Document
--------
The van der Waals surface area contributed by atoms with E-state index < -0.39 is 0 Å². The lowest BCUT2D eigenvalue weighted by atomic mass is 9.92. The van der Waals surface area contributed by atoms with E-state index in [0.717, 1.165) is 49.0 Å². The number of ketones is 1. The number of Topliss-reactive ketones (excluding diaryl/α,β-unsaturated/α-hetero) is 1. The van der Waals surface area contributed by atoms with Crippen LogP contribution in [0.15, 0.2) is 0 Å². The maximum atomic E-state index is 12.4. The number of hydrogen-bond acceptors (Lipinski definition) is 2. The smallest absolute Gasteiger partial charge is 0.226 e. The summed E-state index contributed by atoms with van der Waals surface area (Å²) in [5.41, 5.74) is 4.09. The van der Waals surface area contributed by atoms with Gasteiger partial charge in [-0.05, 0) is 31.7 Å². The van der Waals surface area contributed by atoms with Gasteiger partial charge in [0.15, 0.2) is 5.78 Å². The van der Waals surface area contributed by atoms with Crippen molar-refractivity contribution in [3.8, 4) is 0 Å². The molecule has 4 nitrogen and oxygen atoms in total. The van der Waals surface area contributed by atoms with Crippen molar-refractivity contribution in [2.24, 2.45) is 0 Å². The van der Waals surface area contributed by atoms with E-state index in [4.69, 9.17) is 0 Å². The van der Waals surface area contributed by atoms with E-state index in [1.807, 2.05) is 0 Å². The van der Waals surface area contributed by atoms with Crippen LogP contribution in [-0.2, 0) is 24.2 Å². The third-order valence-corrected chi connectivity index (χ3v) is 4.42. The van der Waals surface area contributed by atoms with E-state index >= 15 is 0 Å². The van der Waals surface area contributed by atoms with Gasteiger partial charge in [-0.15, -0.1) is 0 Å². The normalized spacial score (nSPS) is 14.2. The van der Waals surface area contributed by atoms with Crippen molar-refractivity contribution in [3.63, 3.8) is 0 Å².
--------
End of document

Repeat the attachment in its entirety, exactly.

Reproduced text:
The van der Waals surface area contributed by atoms with E-state index < -0.39 is 0 Å². The lowest BCUT2D eigenvalue weighted by atomic mass is 9.92. The van der Waals surface area contributed by atoms with E-state index in [0.717, 1.165) is 49.0 Å². The number of ketones is 1. The number of Topliss-reactive ketones (excluding diaryl/α,β-unsaturated/α-hetero) is 1. The van der Waals surface area contributed by atoms with Crippen LogP contribution in [0.15, 0.2) is 0 Å². The maximum atomic E-state index is 12.4. The number of hydrogen-bond acceptors (Lipinski definition) is 2. The smallest absolute Gasteiger partial charge is 0.226 e. The summed E-state index contributed by atoms with van der Waals surface area (Å²) in [5.41, 5.74) is 4.09. The van der Waals surface area contributed by atoms with Gasteiger partial charge in [-0.05, 0) is 31.7 Å². The van der Waals surface area contributed by atoms with Gasteiger partial charge in [0.15, 0.2) is 5.78 Å². The van der Waals surface area contributed by atoms with Crippen molar-refractivity contribution in [3.8, 4) is 0 Å². The molecule has 4 nitrogen and oxygen atoms in total. The van der Waals surface area contributed by atoms with Crippen molar-refractivity contribution in [2.24, 2.45) is 0 Å². The van der Waals surface area contributed by atoms with E-state index in [4.69, 9.17) is 0 Å². The van der Waals surface area contributed by atoms with E-state index in [1.807, 2.05) is 0 Å². The van der Waals surface area contributed by atoms with Crippen LogP contribution in [-0.2, 0) is 24.2 Å². The third-order valence-corrected chi connectivity index (χ3v) is 4.42. The van der Waals surface area contributed by atoms with E-state index >= 15 is 0 Å². The van der Waals surface area contributed by atoms with Gasteiger partial charge in [-0.15, -0.1) is 0 Å². The normalized spacial score (nSPS) is 14.2. The van der Waals surface area contributed by atoms with Crippen molar-refractivity contribution in [3.63, 3.8) is 0 Å².